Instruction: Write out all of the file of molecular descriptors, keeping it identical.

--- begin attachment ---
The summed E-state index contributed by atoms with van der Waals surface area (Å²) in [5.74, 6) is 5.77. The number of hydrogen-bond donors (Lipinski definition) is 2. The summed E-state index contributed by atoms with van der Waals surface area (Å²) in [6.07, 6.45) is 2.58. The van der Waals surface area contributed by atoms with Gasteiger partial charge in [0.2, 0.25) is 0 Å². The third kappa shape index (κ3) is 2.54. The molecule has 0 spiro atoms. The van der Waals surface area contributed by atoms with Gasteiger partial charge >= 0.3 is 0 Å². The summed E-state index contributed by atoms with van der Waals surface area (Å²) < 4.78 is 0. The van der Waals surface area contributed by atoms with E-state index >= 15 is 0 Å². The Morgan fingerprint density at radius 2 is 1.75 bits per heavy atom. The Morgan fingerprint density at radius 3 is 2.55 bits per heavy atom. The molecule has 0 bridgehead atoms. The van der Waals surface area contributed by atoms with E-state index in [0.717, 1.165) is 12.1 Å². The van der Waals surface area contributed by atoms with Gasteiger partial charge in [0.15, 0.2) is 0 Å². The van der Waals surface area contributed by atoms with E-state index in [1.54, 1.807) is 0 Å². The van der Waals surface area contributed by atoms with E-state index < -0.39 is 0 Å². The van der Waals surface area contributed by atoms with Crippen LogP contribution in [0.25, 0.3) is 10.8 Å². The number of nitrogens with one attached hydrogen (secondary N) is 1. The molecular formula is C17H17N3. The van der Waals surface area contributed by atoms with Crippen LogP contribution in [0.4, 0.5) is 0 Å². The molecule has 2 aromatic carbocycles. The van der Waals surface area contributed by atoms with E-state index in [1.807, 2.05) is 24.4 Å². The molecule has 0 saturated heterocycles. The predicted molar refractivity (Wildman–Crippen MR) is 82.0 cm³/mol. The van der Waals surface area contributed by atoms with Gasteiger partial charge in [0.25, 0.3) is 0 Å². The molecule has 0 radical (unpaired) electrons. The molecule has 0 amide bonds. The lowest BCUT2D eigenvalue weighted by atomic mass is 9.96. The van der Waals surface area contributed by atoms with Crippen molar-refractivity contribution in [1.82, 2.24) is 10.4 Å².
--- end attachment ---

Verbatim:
The summed E-state index contributed by atoms with van der Waals surface area (Å²) in [5.74, 6) is 5.77. The number of hydrogen-bond donors (Lipinski definition) is 2. The summed E-state index contributed by atoms with van der Waals surface area (Å²) in [6.07, 6.45) is 2.58. The van der Waals surface area contributed by atoms with Gasteiger partial charge in [0.2, 0.25) is 0 Å². The third kappa shape index (κ3) is 2.54. The molecule has 0 spiro atoms. The van der Waals surface area contributed by atoms with Gasteiger partial charge >= 0.3 is 0 Å². The summed E-state index contributed by atoms with van der Waals surface area (Å²) < 4.78 is 0. The van der Waals surface area contributed by atoms with E-state index >= 15 is 0 Å². The Morgan fingerprint density at radius 2 is 1.75 bits per heavy atom. The Morgan fingerprint density at radius 3 is 2.55 bits per heavy atom. The molecule has 0 bridgehead atoms. The van der Waals surface area contributed by atoms with E-state index in [0.717, 1.165) is 12.1 Å². The van der Waals surface area contributed by atoms with Gasteiger partial charge in [0.15, 0.2) is 0 Å². The van der Waals surface area contributed by atoms with E-state index in [1.54, 1.807) is 0 Å². The van der Waals surface area contributed by atoms with E-state index < -0.39 is 0 Å². The van der Waals surface area contributed by atoms with Crippen LogP contribution in [0.25, 0.3) is 10.8 Å². The number of nitrogens with one attached hydrogen (secondary N) is 1. The molecular formula is C17H17N3. The van der Waals surface area contributed by atoms with Crippen LogP contribution in [0.4, 0.5) is 0 Å². The molecule has 2 aromatic carbocycles. The van der Waals surface area contributed by atoms with E-state index in [1.807, 2.05) is 24.4 Å². The molecule has 0 saturated heterocycles. The predicted molar refractivity (Wildman–Crippen MR) is 82.0 cm³/mol. The van der Waals surface area contributed by atoms with Gasteiger partial charge in [0.25, 0.3) is 0 Å². The molecule has 0 radical (unpaired) electrons. The molecule has 0 amide bonds. The lowest BCUT2D eigenvalue weighted by atomic mass is 9.96. The van der Waals surface area contributed by atoms with Crippen molar-refractivity contribution in [1.82, 2.24) is 10.4 Å².